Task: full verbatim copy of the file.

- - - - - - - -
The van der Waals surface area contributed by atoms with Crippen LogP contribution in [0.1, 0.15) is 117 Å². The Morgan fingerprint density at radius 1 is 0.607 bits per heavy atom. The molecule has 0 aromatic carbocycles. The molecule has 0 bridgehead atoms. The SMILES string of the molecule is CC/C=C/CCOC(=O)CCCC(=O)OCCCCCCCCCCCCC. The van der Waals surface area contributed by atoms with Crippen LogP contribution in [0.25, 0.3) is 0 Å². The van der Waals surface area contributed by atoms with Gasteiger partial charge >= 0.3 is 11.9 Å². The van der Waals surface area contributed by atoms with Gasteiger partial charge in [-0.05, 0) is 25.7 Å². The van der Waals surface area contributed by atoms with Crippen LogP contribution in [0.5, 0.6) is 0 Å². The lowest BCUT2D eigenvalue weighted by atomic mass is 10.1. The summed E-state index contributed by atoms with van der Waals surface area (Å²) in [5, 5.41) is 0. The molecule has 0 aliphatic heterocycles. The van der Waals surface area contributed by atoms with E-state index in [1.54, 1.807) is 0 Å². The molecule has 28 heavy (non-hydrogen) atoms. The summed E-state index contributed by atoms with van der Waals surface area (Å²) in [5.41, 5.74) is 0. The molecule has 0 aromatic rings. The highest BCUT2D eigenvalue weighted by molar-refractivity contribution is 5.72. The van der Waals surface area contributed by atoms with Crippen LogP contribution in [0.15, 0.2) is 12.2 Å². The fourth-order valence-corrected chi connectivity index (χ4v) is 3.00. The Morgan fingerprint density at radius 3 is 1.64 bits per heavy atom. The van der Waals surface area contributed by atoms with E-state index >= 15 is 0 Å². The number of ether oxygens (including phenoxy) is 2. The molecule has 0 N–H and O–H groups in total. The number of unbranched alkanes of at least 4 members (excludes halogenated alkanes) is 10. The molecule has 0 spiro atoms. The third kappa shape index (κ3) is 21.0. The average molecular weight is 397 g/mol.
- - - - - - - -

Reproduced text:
The van der Waals surface area contributed by atoms with Crippen LogP contribution in [0.1, 0.15) is 117 Å². The Morgan fingerprint density at radius 1 is 0.607 bits per heavy atom. The molecule has 0 aromatic carbocycles. The molecule has 0 bridgehead atoms. The SMILES string of the molecule is CC/C=C/CCOC(=O)CCCC(=O)OCCCCCCCCCCCCC. The van der Waals surface area contributed by atoms with Crippen LogP contribution in [0.25, 0.3) is 0 Å². The van der Waals surface area contributed by atoms with Gasteiger partial charge >= 0.3 is 11.9 Å². The van der Waals surface area contributed by atoms with Gasteiger partial charge in [-0.05, 0) is 25.7 Å². The van der Waals surface area contributed by atoms with Crippen LogP contribution in [0.5, 0.6) is 0 Å². The lowest BCUT2D eigenvalue weighted by atomic mass is 10.1. The summed E-state index contributed by atoms with van der Waals surface area (Å²) in [5, 5.41) is 0. The molecule has 0 aliphatic heterocycles. The van der Waals surface area contributed by atoms with E-state index in [1.54, 1.807) is 0 Å². The molecule has 28 heavy (non-hydrogen) atoms. The summed E-state index contributed by atoms with van der Waals surface area (Å²) in [5.41, 5.74) is 0. The molecule has 0 aromatic rings. The highest BCUT2D eigenvalue weighted by molar-refractivity contribution is 5.72. The van der Waals surface area contributed by atoms with Crippen LogP contribution in [0.15, 0.2) is 12.2 Å². The fourth-order valence-corrected chi connectivity index (χ4v) is 3.00. The Morgan fingerprint density at radius 3 is 1.64 bits per heavy atom. The van der Waals surface area contributed by atoms with E-state index >= 15 is 0 Å². The number of ether oxygens (including phenoxy) is 2. The molecule has 0 N–H and O–H groups in total. The number of unbranched alkanes of at least 4 members (excludes halogenated alkanes) is 10. The molecule has 0 spiro atoms. The third kappa shape index (κ3) is 21.0. The average molecular weight is 397 g/mol.